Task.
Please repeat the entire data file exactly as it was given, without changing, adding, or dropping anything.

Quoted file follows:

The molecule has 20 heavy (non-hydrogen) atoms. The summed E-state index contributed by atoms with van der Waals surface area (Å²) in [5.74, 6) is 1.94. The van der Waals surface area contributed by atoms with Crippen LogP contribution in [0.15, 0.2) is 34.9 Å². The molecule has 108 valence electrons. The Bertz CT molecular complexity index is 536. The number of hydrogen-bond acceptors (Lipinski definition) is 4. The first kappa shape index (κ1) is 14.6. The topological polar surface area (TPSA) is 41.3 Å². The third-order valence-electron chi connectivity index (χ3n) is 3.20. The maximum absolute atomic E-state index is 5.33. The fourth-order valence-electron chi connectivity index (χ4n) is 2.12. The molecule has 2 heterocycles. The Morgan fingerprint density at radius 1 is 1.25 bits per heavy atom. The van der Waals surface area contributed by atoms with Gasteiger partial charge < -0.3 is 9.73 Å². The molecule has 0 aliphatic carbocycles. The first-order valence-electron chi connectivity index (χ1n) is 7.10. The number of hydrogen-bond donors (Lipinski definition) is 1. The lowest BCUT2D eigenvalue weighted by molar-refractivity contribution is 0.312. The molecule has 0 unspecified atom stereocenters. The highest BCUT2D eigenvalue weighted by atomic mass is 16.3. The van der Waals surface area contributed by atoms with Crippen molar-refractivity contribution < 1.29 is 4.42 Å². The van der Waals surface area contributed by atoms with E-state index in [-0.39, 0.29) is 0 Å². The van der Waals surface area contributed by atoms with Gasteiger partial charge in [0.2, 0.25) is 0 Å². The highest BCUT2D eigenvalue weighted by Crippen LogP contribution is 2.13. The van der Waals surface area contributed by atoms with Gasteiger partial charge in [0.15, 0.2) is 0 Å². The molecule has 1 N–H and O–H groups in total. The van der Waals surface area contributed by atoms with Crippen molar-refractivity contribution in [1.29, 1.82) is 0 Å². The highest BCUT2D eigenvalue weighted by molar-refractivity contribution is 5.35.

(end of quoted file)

The molecule has 20 heavy (non-hydrogen) atoms. The summed E-state index contributed by atoms with van der Waals surface area (Å²) in [5.74, 6) is 1.94. The van der Waals surface area contributed by atoms with Crippen LogP contribution in [0.15, 0.2) is 34.9 Å². The molecule has 108 valence electrons. The Bertz CT molecular complexity index is 536. The number of hydrogen-bond acceptors (Lipinski definition) is 4. The first kappa shape index (κ1) is 14.6. The topological polar surface area (TPSA) is 41.3 Å². The third-order valence-electron chi connectivity index (χ3n) is 3.20. The maximum absolute atomic E-state index is 5.33. The fourth-order valence-electron chi connectivity index (χ4n) is 2.12. The molecule has 2 heterocycles. The Morgan fingerprint density at radius 1 is 1.25 bits per heavy atom. The van der Waals surface area contributed by atoms with Gasteiger partial charge < -0.3 is 9.73 Å². The molecule has 0 aliphatic carbocycles. The first-order valence-electron chi connectivity index (χ1n) is 7.10. The number of hydrogen-bond donors (Lipinski definition) is 1. The lowest BCUT2D eigenvalue weighted by molar-refractivity contribution is 0.312. The molecule has 0 unspecified atom stereocenters. The highest BCUT2D eigenvalue weighted by atomic mass is 16.3. The van der Waals surface area contributed by atoms with Crippen molar-refractivity contribution < 1.29 is 4.42 Å². The van der Waals surface area contributed by atoms with E-state index in [-0.39, 0.29) is 0 Å². The van der Waals surface area contributed by atoms with Gasteiger partial charge in [0.2, 0.25) is 0 Å². The highest BCUT2D eigenvalue weighted by Crippen LogP contribution is 2.13. The van der Waals surface area contributed by atoms with Gasteiger partial charge in [0.15, 0.2) is 0 Å². The molecule has 1 N–H and O–H groups in total. The van der Waals surface area contributed by atoms with Crippen molar-refractivity contribution in [1.29, 1.82) is 0 Å². The highest BCUT2D eigenvalue weighted by molar-refractivity contribution is 5.35.